- Rankings are by for-profit social media sites that generate revenue by selling access to physician-users to clients that include pharmaceutical companies, market research and hedge funds and other investors, so there may be a conflict of interest between the revenue generating aspects of their site and the information they provide. The dual nature of these sites may undermine integrity and transparency as forums for exchange of medical opinion and presents an ethical conflict for physicians who use the sites.6
- Objective data is buried and not related to ranking.
A comprehensive review of program quality would ideally be based upon data from reliable, well-established third-party sources such as the AGCME Residency Review Committees and/or the American Board of Anesthesiology (ABA), both of which use quality metrics to evaluate programs.2,5,7 Other sources of information relevant to the applicant and potentially available from the ABA could include:
- Program-level specialty data (Maintenance of Certification in Anesthesiology (MOCA®) performance.
- Practice demographics, scope-of-practice information.
- Entering resident demographics (academic data, AOA status, publications, couples match data).
- ACGME data (case logs, work hours, aggregated resident and faculty survey data).
A combination of these quality metrics, if available in a transparent form, is a stronger and more objective method by which the end consumer (medical students) can evaluate program quality. Such resources would also help dispel myths and inaccuracies about programs, which are propagated in student- driven online forums and by mentors who have no specific knowledge of programs about which they are advising. It is also important for applicants to know which programs have graduates who always perform well on examinations (i.e., programs that have strong graduates because they recruit the strongest applicants) as compared to those programs that are able to transform residents with a weaker entering portfolio into physician anesthesiologists who ultimately become outstanding physician anesthesiologists with excellent performance on their ABA certification process.7
Recent publications from other specialties have explored novel methods of comparing programs based upon quality and outcomes-based metrics. An example from the general surgery literature describes a sample ranking system that relies on input, process and outcomes measures and controls for program and resident characteristics (size, residents’ entering aptitude and research requirements) to offer a more valid measure of a program’s ability to generate high- quality surgeons.5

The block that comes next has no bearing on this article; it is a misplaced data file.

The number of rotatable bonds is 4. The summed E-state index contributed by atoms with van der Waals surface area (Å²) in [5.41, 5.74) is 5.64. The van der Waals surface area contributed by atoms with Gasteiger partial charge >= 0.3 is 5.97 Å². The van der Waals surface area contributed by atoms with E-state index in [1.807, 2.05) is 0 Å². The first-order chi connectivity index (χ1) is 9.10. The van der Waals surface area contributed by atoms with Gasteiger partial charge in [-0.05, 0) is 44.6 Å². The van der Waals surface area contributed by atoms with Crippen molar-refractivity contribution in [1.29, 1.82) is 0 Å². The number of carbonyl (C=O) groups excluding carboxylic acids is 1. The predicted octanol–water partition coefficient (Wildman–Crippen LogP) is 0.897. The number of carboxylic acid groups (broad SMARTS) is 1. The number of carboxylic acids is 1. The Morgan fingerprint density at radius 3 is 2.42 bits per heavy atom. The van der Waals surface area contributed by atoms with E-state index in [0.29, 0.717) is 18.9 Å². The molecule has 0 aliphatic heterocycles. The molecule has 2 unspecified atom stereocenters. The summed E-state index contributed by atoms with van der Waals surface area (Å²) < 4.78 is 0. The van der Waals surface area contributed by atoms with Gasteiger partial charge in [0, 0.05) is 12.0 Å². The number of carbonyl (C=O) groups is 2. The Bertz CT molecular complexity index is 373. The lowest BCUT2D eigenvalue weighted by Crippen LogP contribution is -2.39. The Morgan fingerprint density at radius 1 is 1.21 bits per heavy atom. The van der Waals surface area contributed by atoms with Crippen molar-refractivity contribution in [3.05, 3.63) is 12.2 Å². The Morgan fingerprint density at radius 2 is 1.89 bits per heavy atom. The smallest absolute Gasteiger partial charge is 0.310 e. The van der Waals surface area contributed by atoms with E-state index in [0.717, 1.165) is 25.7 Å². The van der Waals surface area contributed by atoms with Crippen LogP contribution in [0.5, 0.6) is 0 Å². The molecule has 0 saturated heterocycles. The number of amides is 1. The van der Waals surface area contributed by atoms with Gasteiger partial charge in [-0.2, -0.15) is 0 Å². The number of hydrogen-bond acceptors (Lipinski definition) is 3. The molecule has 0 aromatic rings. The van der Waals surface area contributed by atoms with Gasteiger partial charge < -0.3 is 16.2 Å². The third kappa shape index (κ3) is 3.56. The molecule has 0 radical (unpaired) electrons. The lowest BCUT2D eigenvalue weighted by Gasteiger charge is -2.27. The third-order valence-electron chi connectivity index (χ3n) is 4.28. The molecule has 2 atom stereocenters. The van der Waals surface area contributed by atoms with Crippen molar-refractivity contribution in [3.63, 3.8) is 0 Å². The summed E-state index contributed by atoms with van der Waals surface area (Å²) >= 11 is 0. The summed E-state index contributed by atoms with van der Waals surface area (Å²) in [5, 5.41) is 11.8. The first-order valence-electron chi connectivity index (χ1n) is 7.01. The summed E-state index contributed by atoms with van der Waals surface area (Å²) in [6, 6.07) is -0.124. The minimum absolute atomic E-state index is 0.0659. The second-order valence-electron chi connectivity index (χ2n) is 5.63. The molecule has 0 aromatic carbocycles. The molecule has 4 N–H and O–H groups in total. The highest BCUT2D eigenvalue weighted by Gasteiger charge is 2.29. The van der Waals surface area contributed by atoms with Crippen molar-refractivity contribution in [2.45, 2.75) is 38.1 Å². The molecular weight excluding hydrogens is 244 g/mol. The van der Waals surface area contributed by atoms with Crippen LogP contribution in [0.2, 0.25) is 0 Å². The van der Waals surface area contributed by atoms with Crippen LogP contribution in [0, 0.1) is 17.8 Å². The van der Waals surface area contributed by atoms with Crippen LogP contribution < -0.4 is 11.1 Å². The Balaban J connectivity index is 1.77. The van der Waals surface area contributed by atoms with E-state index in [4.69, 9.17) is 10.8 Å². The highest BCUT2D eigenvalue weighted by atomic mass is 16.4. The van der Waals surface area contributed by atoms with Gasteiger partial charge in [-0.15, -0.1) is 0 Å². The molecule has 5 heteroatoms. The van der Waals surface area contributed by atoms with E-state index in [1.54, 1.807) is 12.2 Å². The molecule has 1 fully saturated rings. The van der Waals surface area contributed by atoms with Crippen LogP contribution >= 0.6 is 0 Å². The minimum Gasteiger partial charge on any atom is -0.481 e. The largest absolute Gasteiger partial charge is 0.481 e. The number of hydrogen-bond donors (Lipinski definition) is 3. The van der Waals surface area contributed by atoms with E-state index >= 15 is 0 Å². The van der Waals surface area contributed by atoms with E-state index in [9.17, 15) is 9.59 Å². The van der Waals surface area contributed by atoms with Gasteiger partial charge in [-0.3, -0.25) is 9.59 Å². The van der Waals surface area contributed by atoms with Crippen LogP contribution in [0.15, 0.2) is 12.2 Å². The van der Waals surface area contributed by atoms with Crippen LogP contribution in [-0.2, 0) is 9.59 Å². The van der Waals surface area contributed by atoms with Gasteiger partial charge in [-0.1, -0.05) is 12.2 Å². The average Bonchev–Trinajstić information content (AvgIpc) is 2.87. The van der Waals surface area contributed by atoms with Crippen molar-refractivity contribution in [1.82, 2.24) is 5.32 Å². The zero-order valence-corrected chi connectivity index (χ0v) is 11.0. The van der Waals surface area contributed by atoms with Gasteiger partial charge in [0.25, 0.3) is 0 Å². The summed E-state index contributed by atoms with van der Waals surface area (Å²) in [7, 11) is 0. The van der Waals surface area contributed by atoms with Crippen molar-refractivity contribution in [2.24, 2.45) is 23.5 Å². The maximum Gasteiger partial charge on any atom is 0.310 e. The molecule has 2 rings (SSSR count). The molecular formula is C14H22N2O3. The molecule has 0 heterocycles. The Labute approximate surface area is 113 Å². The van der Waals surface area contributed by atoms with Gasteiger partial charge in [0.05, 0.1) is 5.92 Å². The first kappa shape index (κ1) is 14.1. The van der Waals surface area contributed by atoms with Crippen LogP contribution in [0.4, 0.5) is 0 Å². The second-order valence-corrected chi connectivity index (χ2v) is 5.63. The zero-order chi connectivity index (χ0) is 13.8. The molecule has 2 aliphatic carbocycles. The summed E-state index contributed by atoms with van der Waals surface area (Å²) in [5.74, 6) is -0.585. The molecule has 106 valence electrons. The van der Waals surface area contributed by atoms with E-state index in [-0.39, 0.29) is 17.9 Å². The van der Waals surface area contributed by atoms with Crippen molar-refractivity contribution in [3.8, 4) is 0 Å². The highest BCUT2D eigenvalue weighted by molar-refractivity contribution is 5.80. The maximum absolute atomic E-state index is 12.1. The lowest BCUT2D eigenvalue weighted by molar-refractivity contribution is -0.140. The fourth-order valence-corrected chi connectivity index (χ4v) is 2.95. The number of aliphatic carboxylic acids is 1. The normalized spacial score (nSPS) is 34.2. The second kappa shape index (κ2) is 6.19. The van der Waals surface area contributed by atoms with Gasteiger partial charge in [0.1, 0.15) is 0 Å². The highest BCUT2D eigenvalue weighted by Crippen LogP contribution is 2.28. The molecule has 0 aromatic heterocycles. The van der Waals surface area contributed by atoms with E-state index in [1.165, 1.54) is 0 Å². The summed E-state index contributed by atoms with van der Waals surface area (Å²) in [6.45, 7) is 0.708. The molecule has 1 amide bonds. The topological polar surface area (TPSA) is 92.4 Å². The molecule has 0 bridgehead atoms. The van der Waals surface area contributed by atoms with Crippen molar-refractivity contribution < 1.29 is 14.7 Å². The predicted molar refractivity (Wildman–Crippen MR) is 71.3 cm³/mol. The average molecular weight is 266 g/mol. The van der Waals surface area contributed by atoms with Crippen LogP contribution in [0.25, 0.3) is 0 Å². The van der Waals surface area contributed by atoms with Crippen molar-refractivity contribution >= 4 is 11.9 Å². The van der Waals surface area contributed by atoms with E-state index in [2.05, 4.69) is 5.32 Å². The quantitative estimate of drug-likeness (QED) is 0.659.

The host of intangibles that helps construct the environment in which a resident trains cannot possibly be measured by a series of data points; however, for naïve medical students looking for the right “fit,” a relevant and valid tool for comparison of programs is essential. The future of our specialty deserves better bench- marks than those recently released by Doximity, which are subjective rankings of anesthesiology training programs. It underscores the need for the specialty and its affiliated organizations to establish and publish measures that define program quality in an era of pay for performance. A solution should begin with a move away from commercial entities whose motives may not be aligned with our specialty and which compare programs based upon historical reputation, dominance and size, and instead focus on quality of education, learning environment, diversity of clinical experience and innovative programs.
Formal ranking of anesthesiology residency training programs would be divisive to the specialty and not particularly helpful to applicants. A significant advance for applicants and programs would be a mechanism by which applicants can have access to relevant, objective data about programs so that he or she can decide which factors are most important to his or her own individual needs.
1. Boyington, B. Infographic: 30 editions of the U.S. News Best Colleges rankings. U.S. News Education website. http://www.usnews.com/ education/best-colleges/articles/2014/09/09/infographic-30-editions-of-the-us-news-best-colleges-rankings. Published September 9, 2014. Accessed September 15, 2015.
2. Mellinger JD, Damewood R, Morris JB. Assessing the quality of graduate surgical training programs: perception vs reality. J Am Coll Surg. 2015;220(5):785–789.
posted spring 2016